A generously proportioned George III period Chinese Chippendale mahogany armchair, after a design by Mayhew & Ince,
Four armchairs available.
With a pierced geometric back between conforming lattice armrests, above drop-in seats, recently covered in yellow silk damask, pierced fretwork legs, and conforming stretchers.
Conceived in the Chinese manner expounded by William and John Halfpenny in rural architecture in the Chinese taste (1752), and Sir William chambers in his designs of Chinese buildings, furniture, dresses, machines and utensils (1757), the pattern for this chair follows a design for ‘Dressing chairs’ by William Ince and John Mayhew, published in their ‘Universal system of household furniture’, 1762, plate XXXV and Thomas Chippendale’s designs for ‘Chinese chairs’ in the 1st edition of The Gentleman and Cabinet-Makers Director, (1754), plates XXIII-XXV. They are designated as ‘Designs of chairs after the Chinese manner, and are very proper for a ladies dressing-room: especially if it is hung with India paper. They will likewise suite Chinese temples’.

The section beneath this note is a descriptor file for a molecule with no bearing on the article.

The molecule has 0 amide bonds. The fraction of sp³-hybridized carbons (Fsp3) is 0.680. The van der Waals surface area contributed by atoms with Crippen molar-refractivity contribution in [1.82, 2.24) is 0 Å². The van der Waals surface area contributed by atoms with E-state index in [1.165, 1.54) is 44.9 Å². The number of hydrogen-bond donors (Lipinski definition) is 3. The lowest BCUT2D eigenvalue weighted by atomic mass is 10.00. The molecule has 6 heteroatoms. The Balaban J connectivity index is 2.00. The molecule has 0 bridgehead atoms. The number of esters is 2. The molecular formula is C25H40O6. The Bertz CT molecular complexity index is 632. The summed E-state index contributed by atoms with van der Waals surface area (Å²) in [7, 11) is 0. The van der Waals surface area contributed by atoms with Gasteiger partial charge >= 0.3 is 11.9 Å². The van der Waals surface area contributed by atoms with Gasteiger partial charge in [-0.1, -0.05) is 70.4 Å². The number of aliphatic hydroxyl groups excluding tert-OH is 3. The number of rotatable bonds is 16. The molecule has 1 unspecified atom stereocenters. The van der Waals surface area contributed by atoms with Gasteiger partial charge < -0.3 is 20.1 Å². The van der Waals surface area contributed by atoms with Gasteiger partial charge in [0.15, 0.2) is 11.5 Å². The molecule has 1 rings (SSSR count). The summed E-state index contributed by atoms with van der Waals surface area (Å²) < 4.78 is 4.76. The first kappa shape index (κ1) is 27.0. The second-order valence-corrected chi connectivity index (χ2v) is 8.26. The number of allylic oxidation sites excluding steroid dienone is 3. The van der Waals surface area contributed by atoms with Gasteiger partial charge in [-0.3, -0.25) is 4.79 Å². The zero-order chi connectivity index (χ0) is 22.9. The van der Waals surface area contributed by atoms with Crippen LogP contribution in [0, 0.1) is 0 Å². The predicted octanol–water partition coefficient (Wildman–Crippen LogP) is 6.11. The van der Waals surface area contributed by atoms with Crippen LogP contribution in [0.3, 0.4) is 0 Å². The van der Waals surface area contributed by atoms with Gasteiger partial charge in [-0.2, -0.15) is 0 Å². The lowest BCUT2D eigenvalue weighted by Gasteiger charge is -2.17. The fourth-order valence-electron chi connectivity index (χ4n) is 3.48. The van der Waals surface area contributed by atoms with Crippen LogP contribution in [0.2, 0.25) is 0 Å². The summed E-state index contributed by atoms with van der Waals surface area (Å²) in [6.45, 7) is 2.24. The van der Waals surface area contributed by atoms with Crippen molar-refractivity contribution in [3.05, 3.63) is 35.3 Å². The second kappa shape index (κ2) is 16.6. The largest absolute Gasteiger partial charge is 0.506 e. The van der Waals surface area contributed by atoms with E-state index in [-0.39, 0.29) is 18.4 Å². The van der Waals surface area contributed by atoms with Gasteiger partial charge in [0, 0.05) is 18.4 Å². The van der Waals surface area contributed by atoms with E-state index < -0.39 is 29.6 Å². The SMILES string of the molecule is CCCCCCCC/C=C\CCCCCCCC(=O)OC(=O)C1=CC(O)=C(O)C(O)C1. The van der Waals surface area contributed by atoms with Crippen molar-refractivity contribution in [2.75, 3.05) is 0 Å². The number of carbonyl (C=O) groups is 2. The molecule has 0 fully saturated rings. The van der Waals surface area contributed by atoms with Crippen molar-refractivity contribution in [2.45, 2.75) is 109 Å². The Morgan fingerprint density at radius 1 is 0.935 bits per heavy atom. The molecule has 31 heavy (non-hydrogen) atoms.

A related pair of open armchairs in the chinoiserie taste was sold at Christie’s, New York, 10 May 2018, Lot 647 ($193,750).